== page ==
■ Value: ZEUS ratio of -1 or less. While I have given this ratio a snazzy name, the idea is quite simple. It measures where a valuation lies within its 12-year range (a minimum range of three years is allowed for companies without a long enough history). The ratio uses a standardised stats measure called the Z-Score. This starts to really suggest a stock is cheap compared with its history at -1 (roughly in the bottom 17 per cent of the range) and extremely cheap at -2 (roughly in the bottom 2 per cent). As already alluded to, if a company’s prospects are never going to revert back up to the long-term average, then the apparent cheapness may well be a value trap.
■ Recovery potential: Real estate companies get a free pass on this test. For financials, return on equity needs to be at least one-third below its 10-year peak. For other sectors, operating margin at least a third below 10-year peak.
■ Balance sheet: For financials, equity representing at least 5 per cent of assets and return on assets of at least 1 per cent. This is a test suggested by the great Peter Lynch, the former star manager of Fidelity’s flagship Magellan fund. For utilities, which have very defensive earnings streams well suited to supporting high levels of debt, net debt to book value (gearing) of less than 150 per cent. For real estate companies, gearing of 75 per cent or less. For housebuilders, gearing of 25 per cent or less. For all other sectors, net debt of 1.5 times cash profits or less.
■ Growth: Growth in 'earnings ultimate source' (the EUS in the ZEUS ratio). Depending on sector, either sales or book value must have risen over the past 12 months. Book value for financials, real estate and housebuilders and sales for all other sectors.
■ Positive free cash flow: Free pass for financials and real estate
(NB investment trusts are excluded from this screen but not Reits)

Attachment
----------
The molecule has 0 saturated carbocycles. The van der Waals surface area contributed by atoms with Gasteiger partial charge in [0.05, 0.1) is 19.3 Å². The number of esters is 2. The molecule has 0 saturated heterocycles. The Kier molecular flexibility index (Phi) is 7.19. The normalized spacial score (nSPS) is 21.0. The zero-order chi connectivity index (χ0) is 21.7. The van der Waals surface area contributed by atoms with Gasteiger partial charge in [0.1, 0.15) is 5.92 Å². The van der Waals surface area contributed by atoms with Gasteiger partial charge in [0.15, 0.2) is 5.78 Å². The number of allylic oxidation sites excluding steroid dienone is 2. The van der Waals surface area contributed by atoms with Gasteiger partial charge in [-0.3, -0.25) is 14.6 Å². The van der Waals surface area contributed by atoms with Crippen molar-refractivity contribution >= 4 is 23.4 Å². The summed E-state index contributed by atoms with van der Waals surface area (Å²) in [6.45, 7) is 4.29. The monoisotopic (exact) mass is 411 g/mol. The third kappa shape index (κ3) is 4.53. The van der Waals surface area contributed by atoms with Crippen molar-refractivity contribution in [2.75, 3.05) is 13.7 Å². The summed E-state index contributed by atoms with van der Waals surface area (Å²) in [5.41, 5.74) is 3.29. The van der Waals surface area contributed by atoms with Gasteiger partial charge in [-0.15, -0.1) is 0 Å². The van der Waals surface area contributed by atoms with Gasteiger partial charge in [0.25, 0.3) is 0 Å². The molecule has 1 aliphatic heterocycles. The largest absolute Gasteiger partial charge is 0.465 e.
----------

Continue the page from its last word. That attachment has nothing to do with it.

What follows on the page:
This year 19 stocks passed all the screens tests. Details are in the accompanying table.
|Name||TIDM||Sector||Mkt cap||Price||Fwd NTM PE||DY||PSR||P/BV||Fwd EPS grth FY+1||Fwd EPS grth FY+2||3-mth fwd EPS change||3-month momentum||Net cash/ debt (-)|
|Anglo American||LSE:AAL||Diversified Metals and Mining||£17bn||1,354p||9||6.1%||0.8||0.9||-33.2%||33.2%||-33.3%||-32.8%||-$4.4bn|
|3i||LSE:III||Asset Management and Custody Banks||£7.3bn||756p||-||5.0%||5.3||0.9||-||-||-||-33.2%||-£32m|
|Hargreaves Lansdown||LSE:HL.||Asset Management and Custody Banks||£6.9bn||1,450p||28||2.4%||14||16||6.0%||-12.8%||-14.9%||-15.9%||£299m|
|Fresnillo||LSE:FRES||Precious Metals and Minerals||£5.1bn||689p||34||1.6%||3.2||2.1||9.4%||85.3%||-19.9%||3.2%||-$477m|
|Standard Life Aberdeen||LSE:SLA||Asset Management and Custody Banks||£4.8bn||217p||16||9.9%||1.3||0.8||-28.5%||8.5%||-26.8%||-30.7%||£370m|
|Ashmore||LSE:ASHM||Asset Management and Custody Banks||£2.5bn||370p||15||4.6%||7.5||3.1||-0.3%||-6.2%||-||-34.6%||£684m|
|Hays||LSE:HAS||Human Resource and Employment Services||£1.8bn||105p||23||3.8%||0.2||2.5||-62.2%||-34.0%||-||-38.0%||-£215m|
|Rathbone Brothers||LSE:RAT||Asset Management and Custody Banks||£780m||1,442p||15||4.9%||2.0||1.6||-23.4%||2.7%||-26.3%||-28.3%||-£5m|
|CLS||LSE:CLI||Real Estate Operating Companies||£754m||185p||17||4.0%||5.4||0.6||-8.6%||11.7%||-15.7%||-30.9%||-£636m|
|Playtech||LSE:PTEC||Casinos and Gaming||£705m||237p||14||2.2%||0.6||0.7||-56.3%||125.8%||-62.6%||-35.6%||-€355m|
|NCC||LSE:NCC||IT Consulting and Other Services||£446m||160p||28||2.9%||1.7||2.2||-38.7%||-5.1%||-48.1%||-30.9%||-£51m|
|Picton Property Income||LSE:PCTN||Diversified REITs||£363m||67p||16||5.3%||7.7||0.7||-10.7%||10.7%||-||-32.0%||-£169m|
|Hunting||LSE:HTG||Oil and Gas Equipment and Services||£286m||175p||12||3.5%||0.4||0.3||-58.5%||29.0%||-53.2%||-45.8%||$78m|
|Standard Life Investments Property Income||LSE:SLI||Diversified REITs||£280m||69p||-||6.9%||8.4||0.8||-||-||-||-26.2%||-£120m|
|Real Estate Credit Investments||LSE:RECI||Thrifts and Mortgage Finance||£233m||102p||9||11.8%||5.9||0.6||-7.4%||5.7%||-1.5%||-40.6%||-£14m|
|Topps Tiles||LSE:TPT||Home Improvement Retail||£72m||37p||66||9.2%||0.3||2.4||-91.6%||103.9%||-90.4%||-51.9%||-£11m|